The Heat’s LeBron James and Carmelo Anthony of the Knicks have opted out of their respective contracts and decided to become free agents. NBA salary-cap rules stipulate that the players can re-sign with their current teams for about $129 million over five years or join another team for four years at $96 million.
This means James would have to give up about $33 million if they want to switch teams (the exact amount depends on adjustments to the CBA next summer). Rational human beings tend not to forfeit that kind of money--especially those like James and Anthony who are already paid below true market value because of salary restraints.
But we are talking about sports, where tribalism and sensationalism rule, so rationality has little to do with the frenzy surrounding those two players becoming free agents.
Hopeful fans are wishing that James or Anthony might join their favorite team. Media are happy to write and talk about the possibility those players will join new teams because such speculation draws eyeballs. James and Anthony like the frenzy, too, because it puts pressure on their current teams to improve their rosters.
But for all of the hoopla about superstar players changing teams and giving up tens of millions of dollars to do so, it's happened only once: Dwight Howard, fed up with playing with Kobe Bryant, left $30 million on the table with the Lakers to join the Rockets last summer.
It’s true that James, Dwyane Wade and Chris Bosh did take less than the maximum in order for the math to work for all of them to play for the Heat. But they gave up about $15 million each . That’s a lot, but it’s not $30 million. Plus, they signed shorter deals with opt-outs so they could cash in again now if they chose.
The difference between the maximum a player’s current team could offer (Bird rights) and what another team could offer used to be less. Players could even take their Bird rights with them if their current team agreed to a sign-and-trade deal, which is what happened when James joined the Heat.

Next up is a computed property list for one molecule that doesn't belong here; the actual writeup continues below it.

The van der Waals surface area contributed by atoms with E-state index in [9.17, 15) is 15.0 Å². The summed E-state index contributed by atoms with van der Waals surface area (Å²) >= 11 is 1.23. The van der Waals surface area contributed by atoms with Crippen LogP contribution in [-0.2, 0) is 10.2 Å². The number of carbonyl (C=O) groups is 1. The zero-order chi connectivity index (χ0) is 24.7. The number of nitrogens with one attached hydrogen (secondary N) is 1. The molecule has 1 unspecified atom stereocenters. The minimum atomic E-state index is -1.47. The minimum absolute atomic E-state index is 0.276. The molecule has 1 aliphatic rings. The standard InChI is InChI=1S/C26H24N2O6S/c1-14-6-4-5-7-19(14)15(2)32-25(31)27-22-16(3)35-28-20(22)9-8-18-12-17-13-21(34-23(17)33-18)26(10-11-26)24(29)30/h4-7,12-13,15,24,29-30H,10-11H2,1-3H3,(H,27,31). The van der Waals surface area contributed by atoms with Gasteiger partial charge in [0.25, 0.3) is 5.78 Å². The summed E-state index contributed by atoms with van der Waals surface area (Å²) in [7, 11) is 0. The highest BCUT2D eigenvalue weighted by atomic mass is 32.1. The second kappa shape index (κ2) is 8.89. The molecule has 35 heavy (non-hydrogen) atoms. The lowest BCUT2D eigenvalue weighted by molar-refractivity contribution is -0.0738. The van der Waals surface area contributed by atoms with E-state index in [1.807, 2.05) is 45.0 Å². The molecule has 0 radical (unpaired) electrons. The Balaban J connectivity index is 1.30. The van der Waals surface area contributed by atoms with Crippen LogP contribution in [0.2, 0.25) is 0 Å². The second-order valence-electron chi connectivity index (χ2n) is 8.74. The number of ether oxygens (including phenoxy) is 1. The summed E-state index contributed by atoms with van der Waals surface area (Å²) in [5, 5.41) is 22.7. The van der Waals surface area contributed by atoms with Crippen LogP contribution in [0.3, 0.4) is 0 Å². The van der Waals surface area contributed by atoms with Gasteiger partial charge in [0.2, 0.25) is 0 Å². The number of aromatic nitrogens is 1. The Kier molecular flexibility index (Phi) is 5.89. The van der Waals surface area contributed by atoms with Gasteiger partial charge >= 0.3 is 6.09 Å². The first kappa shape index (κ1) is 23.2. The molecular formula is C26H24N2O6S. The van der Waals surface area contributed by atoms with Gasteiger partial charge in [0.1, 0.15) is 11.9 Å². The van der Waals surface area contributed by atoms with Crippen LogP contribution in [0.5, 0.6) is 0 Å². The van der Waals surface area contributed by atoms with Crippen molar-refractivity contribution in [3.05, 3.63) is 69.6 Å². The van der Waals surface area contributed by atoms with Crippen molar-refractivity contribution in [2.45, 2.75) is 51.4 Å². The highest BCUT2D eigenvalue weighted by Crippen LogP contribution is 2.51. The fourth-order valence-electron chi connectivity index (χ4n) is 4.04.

But NBA owners—alarmed after James, Wade and Bosh all went to the same team—won concessions in the last labor agreement to make the spread between the Bird rights max and the regular max much larger. The new CBA also eliminated the ability of players to take their Bird rights with them in a sign-and-trade.
(Aside: Doesn’t it warm the heart to see professional franchise owners, the ultimate capitalists, embracing price controls and revenue sharing while complaining about “competitive balance” for their monopolistic enterprise? After all, why should owners have to retain talent by actually making their franchise attractive when they can just make the financial penalty for the talent so heavy that they are essentially forced to stay? Why should teams in small markets move to larger ones or bad franchises work to become good ones when they can just sit back and be takers?)
Anyway, the point is I don’t believe players such as James and Anthony really will leave so much money on the table. It’s easy for people with selfish motives to say they make so much money they should just take less. “What’s the difference between $129 million and $96 million at that point?” is the common refrain.
Well, the difference is $33 million and for most of us that’s an unfathomable amount of money. I don’t know for sure but I’ve got to think that for people who already have multiple amounts that is still a hell of a lot of money, and that’s why Howard so far still is the only one to forsake it.
Hawks fans know how this works. Back when Joe Johnson was a free agent, every single national report said he would leave the Hawks for another franchise. I was certain he wouldn’t go elsewhere if the Hawks offered him a max contract worth about $27 million more than what others could offer.
Even after the Hawks did offer Johnson the max, there were still a handful of stories insisting Johnson might leave because of market size, endorsements, state taxes and all of the other reasons media and fans cling to when they want to keep this kind of story going.
Johnson took the money and stayed, of course. That’s how it almost always turns out.